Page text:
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Cell replacement therapy in mouse models with an inherited degeneration of motoneurons

English title Thérapie par remplacement cellulaire chez des modèles de souris avec une dégénérescence héréditaire des motoneurones
Applicant Kato Ann
Number 101098
Funding scheme NRP 46 Implants and Transplants
Research institution Dépt des Neurosciences Fondamentales Faculté de Médecine Université de Genève
Institution of higher education University of Geneva - GE
Main discipline Biomedical Engineering
Start/End 01.02.2003 - 31.07.2005
Approved amount 90'914.00
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Lay Summary (English)

Lead
Lay summary
Generate BR-Tags in Abstracts Cell Replacement Therapy in Mouse Models with an Inherited Degeneration of MotorneuronsBackground/ProblemThe human CNS has a limited capacity to undergo regeneration and repair; therefore the discovery of stem cells which can re-populate regions of the degenerating brain and spinal cord has incited great interest. ObjectiveThe goal of our work is to examine mechanisms for replacing motoneurons in the context of human diseases in which these neurons specifically degenerate (amyotrophic lateral sclerosis and spinal muscular atrophy). ApproachWe are proposing a series of experiments to examine the capability of three different stem cell lines to replace degenerated motoneurons. For these studies, we plan to inject stem cells into two mouse mutants (pmn/progressive motor neuronopathy and wobbler) that have an inherited degeneration of motoneurons in the spinal cord. Due to the presence of a reporter gene (lacZ and GFP), it will be possible to examine the survival and migration of the grafted cells at different times following transplantation. One of the fundamental questions we plan to address concerns the hypothesis that the degenerated zone may release "factors" or "signals" that would guide the stem cells to re-populate this region. In our work, we plan to determine whether the grafted stem cells will migrate into a zone of the spinal cord of the mutant mice in which degeneration has occurred. These experiments would have important implications to suggest that degeneration may reactivate developmental mechanisms that are necessary for neuronal migration and survival. Cell Replacement Therapy in Mouse Models with an Inherited Degeneration of Motorneurons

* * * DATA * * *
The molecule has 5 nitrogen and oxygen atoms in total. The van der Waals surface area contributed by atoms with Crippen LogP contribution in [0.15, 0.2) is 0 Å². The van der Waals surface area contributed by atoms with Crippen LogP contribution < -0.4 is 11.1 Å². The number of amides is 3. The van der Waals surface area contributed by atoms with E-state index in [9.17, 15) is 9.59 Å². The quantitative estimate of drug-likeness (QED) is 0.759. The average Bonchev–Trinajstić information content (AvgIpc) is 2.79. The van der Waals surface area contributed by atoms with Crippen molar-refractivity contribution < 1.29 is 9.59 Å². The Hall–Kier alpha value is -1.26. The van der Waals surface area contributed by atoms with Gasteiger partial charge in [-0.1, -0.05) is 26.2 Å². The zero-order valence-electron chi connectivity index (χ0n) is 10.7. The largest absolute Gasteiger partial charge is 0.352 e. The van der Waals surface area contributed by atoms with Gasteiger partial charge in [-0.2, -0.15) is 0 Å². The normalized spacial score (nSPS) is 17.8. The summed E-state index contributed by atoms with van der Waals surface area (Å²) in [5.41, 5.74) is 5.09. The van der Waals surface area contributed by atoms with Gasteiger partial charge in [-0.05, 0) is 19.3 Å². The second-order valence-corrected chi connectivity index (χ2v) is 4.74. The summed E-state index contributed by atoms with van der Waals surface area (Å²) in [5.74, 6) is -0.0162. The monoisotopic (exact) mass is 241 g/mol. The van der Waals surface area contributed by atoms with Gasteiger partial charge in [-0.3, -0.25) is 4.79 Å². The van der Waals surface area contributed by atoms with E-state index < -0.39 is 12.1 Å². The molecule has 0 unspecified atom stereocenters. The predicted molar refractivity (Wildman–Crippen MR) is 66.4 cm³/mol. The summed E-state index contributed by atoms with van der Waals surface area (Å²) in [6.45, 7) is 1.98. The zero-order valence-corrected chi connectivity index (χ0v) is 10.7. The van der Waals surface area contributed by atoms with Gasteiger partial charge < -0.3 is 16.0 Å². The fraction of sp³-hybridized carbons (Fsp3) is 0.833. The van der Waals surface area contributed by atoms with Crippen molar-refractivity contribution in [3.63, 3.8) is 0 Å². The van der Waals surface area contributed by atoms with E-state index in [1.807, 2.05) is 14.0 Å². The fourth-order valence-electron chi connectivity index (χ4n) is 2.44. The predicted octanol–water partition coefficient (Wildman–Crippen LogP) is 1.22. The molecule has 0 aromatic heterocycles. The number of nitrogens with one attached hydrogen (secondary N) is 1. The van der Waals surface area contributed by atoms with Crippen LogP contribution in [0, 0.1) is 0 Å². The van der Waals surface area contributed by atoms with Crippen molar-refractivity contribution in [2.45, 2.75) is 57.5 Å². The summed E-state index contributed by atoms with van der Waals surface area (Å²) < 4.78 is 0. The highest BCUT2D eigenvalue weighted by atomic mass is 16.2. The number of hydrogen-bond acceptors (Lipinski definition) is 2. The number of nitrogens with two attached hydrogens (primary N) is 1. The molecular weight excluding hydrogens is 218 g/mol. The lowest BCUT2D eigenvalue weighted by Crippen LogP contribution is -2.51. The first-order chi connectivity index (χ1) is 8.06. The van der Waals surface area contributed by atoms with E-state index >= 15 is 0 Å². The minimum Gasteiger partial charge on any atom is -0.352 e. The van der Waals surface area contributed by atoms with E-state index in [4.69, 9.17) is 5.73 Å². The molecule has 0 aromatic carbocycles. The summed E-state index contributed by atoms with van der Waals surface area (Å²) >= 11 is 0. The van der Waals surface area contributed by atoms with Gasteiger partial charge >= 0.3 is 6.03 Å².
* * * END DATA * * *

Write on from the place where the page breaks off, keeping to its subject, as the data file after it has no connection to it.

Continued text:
Background/Problem
The human CNS has a limited capacity to undergo regeneration and repair; therefore the discovery of stem cells which can re-populate regions of the degenerating brain and spinal cord has incited great interest.

Objective
The goal of our work is to examine mechanisms for replacing motoneurons in the context of human diseases in which these neurons specifically degenerate (amyotrophic lateral sclerosis and spinal muscular atrophy).

Approach
We are proposing a series of experiments to examine the capability of three different stem cell lines to replace degenerated motoneurons. For these studies, we plan to inject stem cells into two mouse mutants (pmn/progressive motor neuronopathy and wobbler) that have an inherited degeneration of motoneurons in the spinal cord. Due to the presence of a reporter gene (lacZ and GFP), it will be possible to examine the survival and migration of the grafted cells at different times following transplantation. One of the fundamental questions we plan to address concerns the hypothesis that the degenerated zone may release "factors" or "signals" that would guide the stem cells to re-populate this region. In our work, we plan to determine whether the grafted stem cells will migrate into a zone of the spinal cord of the mutant mice in which degeneration has occurred. These experiments would have important implications to suggest that degeneration may reactivate developmental mechanisms that are necessary for neuronal migration and survival.


Direct link to Lay Summary Last update: 21.02.2013

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